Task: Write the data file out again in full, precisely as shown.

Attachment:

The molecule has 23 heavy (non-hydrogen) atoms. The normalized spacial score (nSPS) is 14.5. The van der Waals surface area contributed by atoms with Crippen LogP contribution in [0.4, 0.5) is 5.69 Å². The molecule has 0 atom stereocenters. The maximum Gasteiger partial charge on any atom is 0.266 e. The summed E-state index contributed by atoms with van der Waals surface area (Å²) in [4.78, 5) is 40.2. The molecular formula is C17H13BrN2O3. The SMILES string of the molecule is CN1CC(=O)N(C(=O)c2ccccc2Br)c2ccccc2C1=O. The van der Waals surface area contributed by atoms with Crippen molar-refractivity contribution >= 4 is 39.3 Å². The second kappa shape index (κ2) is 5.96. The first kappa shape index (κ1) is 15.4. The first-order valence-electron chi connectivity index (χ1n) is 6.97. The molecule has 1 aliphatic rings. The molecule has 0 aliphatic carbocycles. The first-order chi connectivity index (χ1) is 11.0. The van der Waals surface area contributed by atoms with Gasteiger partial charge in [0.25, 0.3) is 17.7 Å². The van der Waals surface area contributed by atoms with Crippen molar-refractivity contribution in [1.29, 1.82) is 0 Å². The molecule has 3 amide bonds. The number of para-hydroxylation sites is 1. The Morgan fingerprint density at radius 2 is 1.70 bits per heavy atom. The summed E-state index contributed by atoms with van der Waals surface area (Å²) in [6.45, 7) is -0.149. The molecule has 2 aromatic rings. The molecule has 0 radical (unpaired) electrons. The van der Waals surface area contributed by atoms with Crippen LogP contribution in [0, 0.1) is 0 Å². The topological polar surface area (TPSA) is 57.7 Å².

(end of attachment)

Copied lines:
The molecule has 23 heavy (non-hydrogen) atoms. The normalized spacial score (nSPS) is 14.5. The van der Waals surface area contributed by atoms with Crippen LogP contribution in [0.4, 0.5) is 5.69 Å². The molecule has 0 atom stereocenters. The maximum Gasteiger partial charge on any atom is 0.266 e. The summed E-state index contributed by atoms with van der Waals surface area (Å²) in [4.78, 5) is 40.2. The molecular formula is C17H13BrN2O3. The SMILES string of the molecule is CN1CC(=O)N(C(=O)c2ccccc2Br)c2ccccc2C1=O. The van der Waals surface area contributed by atoms with Crippen molar-refractivity contribution >= 4 is 39.3 Å². The second kappa shape index (κ2) is 5.96. The first kappa shape index (κ1) is 15.4. The first-order valence-electron chi connectivity index (χ1n) is 6.97. The molecule has 1 aliphatic rings. The molecule has 0 aliphatic carbocycles. The first-order chi connectivity index (χ1) is 11.0. The van der Waals surface area contributed by atoms with Gasteiger partial charge in [0.25, 0.3) is 17.7 Å². The van der Waals surface area contributed by atoms with Crippen molar-refractivity contribution in [1.29, 1.82) is 0 Å². The molecule has 3 amide bonds. The number of para-hydroxylation sites is 1. The Morgan fingerprint density at radius 2 is 1.70 bits per heavy atom. The summed E-state index contributed by atoms with van der Waals surface area (Å²) in [6.45, 7) is -0.149. The molecule has 2 aromatic rings. The molecule has 0 radical (unpaired) electrons. The van der Waals surface area contributed by atoms with Crippen LogP contribution in [0, 0.1) is 0 Å². The topological polar surface area (TPSA) is 57.7 Å².